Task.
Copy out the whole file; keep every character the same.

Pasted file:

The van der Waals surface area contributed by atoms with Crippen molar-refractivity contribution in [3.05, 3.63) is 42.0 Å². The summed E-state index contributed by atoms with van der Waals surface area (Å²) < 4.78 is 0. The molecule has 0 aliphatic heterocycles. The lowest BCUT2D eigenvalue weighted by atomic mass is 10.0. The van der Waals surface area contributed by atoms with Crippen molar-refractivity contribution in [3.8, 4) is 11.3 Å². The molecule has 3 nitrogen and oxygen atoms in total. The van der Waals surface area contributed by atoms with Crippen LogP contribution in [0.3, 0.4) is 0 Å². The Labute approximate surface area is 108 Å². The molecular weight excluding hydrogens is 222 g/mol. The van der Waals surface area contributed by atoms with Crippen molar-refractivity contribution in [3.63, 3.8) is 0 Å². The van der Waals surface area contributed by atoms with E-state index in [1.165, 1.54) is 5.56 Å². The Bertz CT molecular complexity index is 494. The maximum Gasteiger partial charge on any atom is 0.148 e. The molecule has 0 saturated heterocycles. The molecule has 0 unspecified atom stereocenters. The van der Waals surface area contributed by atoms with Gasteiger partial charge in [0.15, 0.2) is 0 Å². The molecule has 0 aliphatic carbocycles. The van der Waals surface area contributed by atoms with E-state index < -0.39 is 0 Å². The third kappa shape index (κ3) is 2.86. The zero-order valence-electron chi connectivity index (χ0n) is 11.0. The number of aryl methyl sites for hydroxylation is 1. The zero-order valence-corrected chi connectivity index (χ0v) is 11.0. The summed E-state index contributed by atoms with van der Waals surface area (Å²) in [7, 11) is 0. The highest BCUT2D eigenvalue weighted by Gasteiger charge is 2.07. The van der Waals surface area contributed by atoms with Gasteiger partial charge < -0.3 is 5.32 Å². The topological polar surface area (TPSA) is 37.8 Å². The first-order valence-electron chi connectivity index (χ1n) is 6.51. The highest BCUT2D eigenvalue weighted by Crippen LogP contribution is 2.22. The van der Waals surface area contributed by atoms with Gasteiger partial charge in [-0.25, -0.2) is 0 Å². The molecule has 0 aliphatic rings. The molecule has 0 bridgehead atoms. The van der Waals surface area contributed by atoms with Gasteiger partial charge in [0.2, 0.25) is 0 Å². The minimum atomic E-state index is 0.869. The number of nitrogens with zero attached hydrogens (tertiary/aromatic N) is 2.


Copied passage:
The van der Waals surface area contributed by atoms with Crippen molar-refractivity contribution in [3.05, 3.63) is 42.0 Å². The summed E-state index contributed by atoms with van der Waals surface area (Å²) < 4.78 is 0. The molecule has 0 aliphatic heterocycles. The lowest BCUT2D eigenvalue weighted by atomic mass is 10.0. The van der Waals surface area contributed by atoms with Crippen molar-refractivity contribution in [3.8, 4) is 11.3 Å². The molecule has 3 nitrogen and oxygen atoms in total. The van der Waals surface area contributed by atoms with Crippen LogP contribution in [0.3, 0.4) is 0 Å². The Labute approximate surface area is 108 Å². The molecular weight excluding hydrogens is 222 g/mol. The van der Waals surface area contributed by atoms with Crippen molar-refractivity contribution in [3.63, 3.8) is 0 Å². The van der Waals surface area contributed by atoms with E-state index in [1.165, 1.54) is 5.56 Å². The Bertz CT molecular complexity index is 494. The maximum Gasteiger partial charge on any atom is 0.148 e. The molecule has 0 saturated heterocycles. The molecule has 0 unspecified atom stereocenters. The van der Waals surface area contributed by atoms with Gasteiger partial charge in [0.15, 0.2) is 0 Å². The molecule has 0 aliphatic carbocycles. The van der Waals surface area contributed by atoms with E-state index < -0.39 is 0 Å². The third kappa shape index (κ3) is 2.86. The zero-order valence-electron chi connectivity index (χ0n) is 11.0. The number of aryl methyl sites for hydroxylation is 1. The zero-order valence-corrected chi connectivity index (χ0v) is 11.0. The summed E-state index contributed by atoms with van der Waals surface area (Å²) in [7, 11) is 0. The highest BCUT2D eigenvalue weighted by Gasteiger charge is 2.07. The van der Waals surface area contributed by atoms with Gasteiger partial charge < -0.3 is 5.32 Å². The topological polar surface area (TPSA) is 37.8 Å². The first-order valence-electron chi connectivity index (χ1n) is 6.51. The highest BCUT2D eigenvalue weighted by Crippen LogP contribution is 2.22. The van der Waals surface area contributed by atoms with Gasteiger partial charge in [-0.25, -0.2) is 0 Å². The molecule has 0 aliphatic rings. The molecule has 0 bridgehead atoms. The van der Waals surface area contributed by atoms with Gasteiger partial charge in [0.2, 0.25) is 0 Å². The minimum atomic E-state index is 0.869. The number of nitrogens with zero attached hydrogens (tertiary/aromatic N) is 2.